Cha Cha Cha's new farm, conservation measures help restaurants go all in on sustainability (Photos)
By Andy Giegerich
Digital Managing Editor
Cha Cha Cha's owner Javier Hurtado already subscribes to such green principles as saving energy and water and using locally sourced food in his restaurants. Now, he's looking to create a nine-location chain that's "100 percent sustainable" through such strategies as using beef and produce raised on his own farm. Click through for a look at Hurtado's existing green operating strategies.
Cha Cha Cha owner Javier Hurtado wants to create the world's most sustainable Mexican restaurant.
The competition, Hurtado concedes, is thin. Which explains why the Portland entrepreneur seeks to raise awareness within his sector of the importance of sourcing locally and imposing conservation measures within each of the six Cha Cha Cha stores he owns.
He's already pledged to use seafood providers who follow Monterey Bay Aquarium standards. He's added Energy Star rated appliances to each location. He recycles his used oil and purchases vegetables grown within a short drive of Portland.
The next step: He's going to grow as much food as he can at a Cha Cha Cha-owned farm.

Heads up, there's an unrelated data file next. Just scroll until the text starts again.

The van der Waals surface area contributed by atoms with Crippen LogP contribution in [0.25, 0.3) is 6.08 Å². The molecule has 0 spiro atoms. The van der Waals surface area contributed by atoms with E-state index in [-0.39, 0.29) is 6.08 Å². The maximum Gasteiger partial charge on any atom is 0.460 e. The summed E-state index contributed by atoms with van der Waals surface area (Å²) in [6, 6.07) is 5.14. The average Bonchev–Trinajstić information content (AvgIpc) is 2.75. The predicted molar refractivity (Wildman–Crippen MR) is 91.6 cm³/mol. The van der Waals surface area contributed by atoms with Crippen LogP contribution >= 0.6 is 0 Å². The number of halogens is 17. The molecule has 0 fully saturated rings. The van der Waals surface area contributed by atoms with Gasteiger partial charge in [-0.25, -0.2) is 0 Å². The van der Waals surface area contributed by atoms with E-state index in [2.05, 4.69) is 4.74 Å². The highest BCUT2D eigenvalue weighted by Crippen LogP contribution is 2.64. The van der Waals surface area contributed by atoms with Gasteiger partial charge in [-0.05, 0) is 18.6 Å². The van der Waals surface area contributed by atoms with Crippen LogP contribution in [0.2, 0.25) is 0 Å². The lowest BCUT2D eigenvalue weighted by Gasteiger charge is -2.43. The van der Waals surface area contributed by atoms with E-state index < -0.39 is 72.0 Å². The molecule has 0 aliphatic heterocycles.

"We're getting permits for it now," Hurtado said of the Clackamas County facility "We'll raise our own beef and grown our own vegetables there."
In so doing, Hurtado is bridging the at-times wide gap between his cultural heritage and sustainable business practices. His family owns the nine-restaurant chain (Hurtado's sisters own three of the locations) that has deployed such tactics as composting and recycling since it opened in 2001.
"I want to take it further: I want to be 100 percent sustainable," Hurtado said. "That's unusual for a chain, but it's also unusual for someone in our (category). We do things with fresher and cleaner food. We're trying to change the traditional views of Mexican restaurants."
To that end, Cha Cha Cha liberally uses such ingredients as quinoa and offers such items as a garden enchilada.
"It's important right now in Portland that people know where their food comes from," Hurtado said.
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